While you navigate the odd ethics of Soviet immigration, you also have to manage the health of your wife, son, mother in law, and uncle, all of whom live with you in your government-provided apartment. To keep your family healthy, you need to pay for the medicine, food, and heat needed to keep them well. How much you earn depends on how many people you process, so the tighter the border restrictions, the harder it is for you to make a living. It makes all those other “offers” you receive seem that much more lucrative.

What’s Good: Great game with a branching story and lots of interesting changes.

What Sucks: Might be a bit slow for action fans. Lacks stats or management for RPG fans. Sits in a unique niche.

Buy it? If you didn’t pick up Papers, Please for the Mac—or if you want to replay it—download it for $7.99 on the App Store.

Hero Emblems – iOS (Universal)


Hero Emblems sits in a genre that I just can’t get enough of: RPG puzzle hybrids. My love of the genre is pretty apparent—I played 1000000 until my eyes bled, I loved Faif, and Puzzles & Dragons was a brief addiction. Hero Emblem goes out of its way to give an actual story, which goes above and beyond what most games of this genre deliver.

The plot is typical for an RPG: You play as the Royal Guard as it searches for a kidnapped princess and tries to right the ills of your beleaguered kingdom. The puzzle portion is standard match-3 stuff, with each symbol attached to one of your characters, so in addition to managing attacks and magic, you have a healer and a shield to maintain. When you get larger combinations, you can power up attacks in interesting ways.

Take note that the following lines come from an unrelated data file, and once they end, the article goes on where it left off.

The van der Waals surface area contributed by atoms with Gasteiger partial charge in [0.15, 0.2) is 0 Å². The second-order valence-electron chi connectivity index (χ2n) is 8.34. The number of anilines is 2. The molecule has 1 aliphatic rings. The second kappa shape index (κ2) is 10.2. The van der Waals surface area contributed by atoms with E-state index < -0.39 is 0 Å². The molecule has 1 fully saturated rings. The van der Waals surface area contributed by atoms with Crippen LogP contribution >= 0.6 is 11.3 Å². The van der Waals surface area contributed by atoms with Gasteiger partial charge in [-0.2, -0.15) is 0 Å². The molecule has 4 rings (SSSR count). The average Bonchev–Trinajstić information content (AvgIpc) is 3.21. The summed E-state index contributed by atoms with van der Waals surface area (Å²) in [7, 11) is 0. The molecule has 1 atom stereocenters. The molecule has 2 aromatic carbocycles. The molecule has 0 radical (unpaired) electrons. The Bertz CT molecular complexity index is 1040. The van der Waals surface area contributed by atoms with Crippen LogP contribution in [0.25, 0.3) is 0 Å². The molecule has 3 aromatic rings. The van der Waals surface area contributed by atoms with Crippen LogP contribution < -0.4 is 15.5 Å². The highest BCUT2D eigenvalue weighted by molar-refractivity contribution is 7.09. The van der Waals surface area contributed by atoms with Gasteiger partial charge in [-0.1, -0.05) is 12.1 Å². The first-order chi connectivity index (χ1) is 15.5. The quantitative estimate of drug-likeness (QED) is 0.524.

Hero Emblem probably isn’t as addictive as, say, 1000000, but it’s close. I do have to complain that the game’s sound and music ignores your mute setting and runs roughshod over whatever else you’re listening to. This wouldn’t be so bad if there was a way to turn the music off altogether, but alas, there isn’t.

What’s Good: Story elements bring more to the RPG side of the equation. Match-3 puzzle game is well designed.

What Sucks: Ignore system mute setting. No way to turn sound off.

Buy it? If you like RPG puzzle games, Hero Emblems is about as good as it gets. Pick it up on the App Store for $2.99.

Gunbrick – iOS (Universal)


Gunbrick is a platform game that puts you in the pilot seat of a cube with a gun on the bottom. You roll your way through stages, avoiding obstacles as you go. The puzzle platformer is a lost art, but Gunbrick nails it.

You’ll need to work out how to maneuver your cube in order to jump up, hit switches, and fall with your protected side facing down. The levels are short but well executed: They slowly introduce different gameplay elements and features that add up over time. Gunbrick holds together really well, even as game elements are added and taken away. The game’s hyper-stylized art style helps as well, giving it a cool, other-worldly feel.

What’s Good: Platform puzzles with lots of good design to show off.

What Sucks: The only way to get ahead is to fail. Game requires lots of trial and error.

Buy it? If you enjoy puzzle platformers or highly stylized art, check out Gunbrick. Pick it up on the App Store for $2.99.

Mac geek? Gamer? Why not both? Mike is a writer from Wisconsin who enjoys wasting immense amounts of time on the Internet. You can follow him on Twitter.